Who will act on Mudgal's report on DDCA? (Column: Just Sport)
Justice Mukul Mudgal is the most sought after man in the world of sport. The former chief justice of the Punjab and Haryana High Court is also the most feared in Indian cricket after his reports on corruption in the Indian Premier League (IPL) and on the functioning of the Delhi and District Cricket Association (DDCA).
Mudgal's fame has travelled far and wide and FIFA has nominated him on its governance committee. The appointments to audit and compliance and judiciary bodies are subject to strict eligibility checks by the independent FIFA Review Committee.
The first three-member independent review committee is elected by the FIFA Congress and if he is on it, it is a tribute to Mudgal's independent investigative mind, never mind a majority of members of the world body may not even know or care how low India figures in its rankings.
The FIFA mechanism is designed to protect the organisation against any conflict of interest in the approval of any appointments to the key committees and bodies. Conflict of interest is one aspect of sports bodies that Mudgal is well aware of how the officials indulge in nepotism so brazenly.
The demand doing the rounds in cricket circles is that Mudgal should be asked to investigate all affiliated units of the Board of Control for Cricket in India (BCCI) just as he did in the DDCA. Warring groups in at least two state associations are apparently toying with the idea of approaching courts of law for similar probes into conflicts of interest and massive corruption in their domains.
Mudgal, who was appointed by the Delhi High Court to oversee the DDCA working in organising the India-South Africa Test and subsequently IPL matches, submitted his report and it found its echo in the Supreme Court hearings into the Indian cricket board's governance.
The apex court did not have to dig much deeper into the maladministration in some of the state associations or the board's inability to run its writ on them. The court was highly critical of the board allocating funds without monitoring the utilisation part of it.
The arrest of the officials of the Goa Cricket Association (GCA), which received Rs. 141 crore from the board in the last five years, following charges of misappropriation left the board's lawyer apologetically mumbling.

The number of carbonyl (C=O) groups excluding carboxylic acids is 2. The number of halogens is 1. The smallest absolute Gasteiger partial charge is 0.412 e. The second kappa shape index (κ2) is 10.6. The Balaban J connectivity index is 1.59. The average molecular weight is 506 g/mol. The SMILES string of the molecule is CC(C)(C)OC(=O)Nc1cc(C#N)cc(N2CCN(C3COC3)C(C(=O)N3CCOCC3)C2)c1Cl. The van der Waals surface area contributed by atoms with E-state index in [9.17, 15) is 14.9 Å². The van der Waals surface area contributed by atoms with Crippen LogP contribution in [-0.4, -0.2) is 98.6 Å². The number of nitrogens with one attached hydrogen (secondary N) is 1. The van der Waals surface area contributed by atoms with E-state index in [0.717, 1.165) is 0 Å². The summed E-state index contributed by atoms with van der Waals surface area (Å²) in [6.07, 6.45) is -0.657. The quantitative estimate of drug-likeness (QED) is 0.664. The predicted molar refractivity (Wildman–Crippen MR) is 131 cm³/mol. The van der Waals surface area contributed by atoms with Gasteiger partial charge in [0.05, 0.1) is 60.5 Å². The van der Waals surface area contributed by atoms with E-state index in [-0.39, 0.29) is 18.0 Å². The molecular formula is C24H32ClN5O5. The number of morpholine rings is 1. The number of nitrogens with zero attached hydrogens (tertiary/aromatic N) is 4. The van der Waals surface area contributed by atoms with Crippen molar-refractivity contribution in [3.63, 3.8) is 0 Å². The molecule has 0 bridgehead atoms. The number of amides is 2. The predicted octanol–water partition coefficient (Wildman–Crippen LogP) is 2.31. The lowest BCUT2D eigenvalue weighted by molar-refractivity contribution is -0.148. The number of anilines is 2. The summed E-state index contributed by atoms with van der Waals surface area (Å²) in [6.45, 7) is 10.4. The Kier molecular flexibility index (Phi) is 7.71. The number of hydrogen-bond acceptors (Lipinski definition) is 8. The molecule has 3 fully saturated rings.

Amicus curiae and senior advocate Gopal Subramanium then explained to a two-judge bench of Chief Justice Tirath Singh Thakur and Justice Fakkir Mohamed Ibrahim Kalifulla not only how the GCA President, Secretary and Treasurer were arrested, but also the way the Saurashtra and Delhi associations flouted the rules.
Even the board president has not been spared, one of the lawyers said, pointing to the cases filed against Anurag Thakur in Himachal Pradesh, his home state. Subramanium, in agreement with the submission, referred to the Lodha committee report which stated that if any person is charge-sheeted, he should be kept away from the sports body.
In Saurashtra, like in quite a few associations, even drivers, servants and children of the officials were enrolled as the members of the association. Nothing can be more preposterous than Subramanium's reference to a postal address in Shakur Basti in
northwest Delhi as the postal address of 14 members of the DDCA, in an area of 48 square metres.
Mudgal, in his report to the Delhi High Court, rightly picked the man responsible for most of the DDCA's ills, vice president C.K. Khanna, and said unless this "pernicious influence" is kept out of the administration, there is no salvation for the association.
Much of what Mudgal said in his report is public knowledge as the media had kept hammering at it for a couple of decades, but the political patronage protected these officials.
In one devastating para, Mudgal sized up Khanna and nothing more needs to be added his profile.
"His paramount interests are peddling complementaries to gain favours and satisfy his proxy interests, and mounting the dais repeatedly for presentations. He craves for every photo-opportunity. Mr. Khanna has not the slightest interest in promotion of cricket in Delhi and his sole occupation is the traction obtained by complimentaries to his proxies and various authorities."
Mudgal may not have touched upon other serious charges against the DDCA officials and its so-called sports committee, which has its members on various selection committees, making a mess of the selection process, particularly at the age-group level.
Yet, the entire DDCA officialdom, a couple of them facing serious charges of embezzlement, called a media conference to shamelessly state that Mudgal was misled by a group of DDCA members.
Will the Delhi High Court ask the board, the Urban Development Ministry (the real owners of Ferozeshah Kotla Stadium), or the Company Law Board to implement the Mudgal report and cleanse cricket atmosphere in the National Capital? Or, will the Supreme Court do so under Lodha report?
(Veturi Srivatsa is a senior journalist. The views expressed are personal. He can be reached at firstname.lastname@example.org)